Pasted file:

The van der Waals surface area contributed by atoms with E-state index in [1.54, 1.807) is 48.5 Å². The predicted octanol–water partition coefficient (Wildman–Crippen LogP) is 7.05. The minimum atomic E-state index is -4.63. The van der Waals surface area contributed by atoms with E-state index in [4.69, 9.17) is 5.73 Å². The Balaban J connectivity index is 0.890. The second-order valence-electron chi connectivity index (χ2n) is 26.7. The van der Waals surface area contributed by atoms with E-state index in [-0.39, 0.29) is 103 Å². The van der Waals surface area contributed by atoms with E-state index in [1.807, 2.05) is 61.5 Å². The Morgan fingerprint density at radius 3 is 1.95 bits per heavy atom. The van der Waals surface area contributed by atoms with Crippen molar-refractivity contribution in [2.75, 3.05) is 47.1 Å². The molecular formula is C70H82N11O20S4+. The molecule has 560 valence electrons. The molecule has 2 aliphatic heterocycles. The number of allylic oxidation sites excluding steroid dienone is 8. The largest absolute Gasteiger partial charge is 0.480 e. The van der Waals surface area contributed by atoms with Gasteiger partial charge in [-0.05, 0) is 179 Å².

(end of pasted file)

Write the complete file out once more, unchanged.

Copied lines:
The van der Waals surface area contributed by atoms with E-state index in [1.54, 1.807) is 48.5 Å². The predicted octanol–water partition coefficient (Wildman–Crippen LogP) is 7.05. The minimum atomic E-state index is -4.63. The van der Waals surface area contributed by atoms with E-state index in [4.69, 9.17) is 5.73 Å². The Balaban J connectivity index is 0.890. The second-order valence-electron chi connectivity index (χ2n) is 26.7. The van der Waals surface area contributed by atoms with E-state index in [-0.39, 0.29) is 103 Å². The van der Waals surface area contributed by atoms with E-state index in [1.807, 2.05) is 61.5 Å². The Morgan fingerprint density at radius 3 is 1.95 bits per heavy atom. The van der Waals surface area contributed by atoms with Crippen molar-refractivity contribution in [2.75, 3.05) is 47.1 Å². The molecular formula is C70H82N11O20S4+. The molecule has 560 valence electrons. The molecule has 2 aliphatic heterocycles. The number of allylic oxidation sites excluding steroid dienone is 8. The largest absolute Gasteiger partial charge is 0.480 e. The van der Waals surface area contributed by atoms with Gasteiger partial charge in [-0.05, 0) is 179 Å².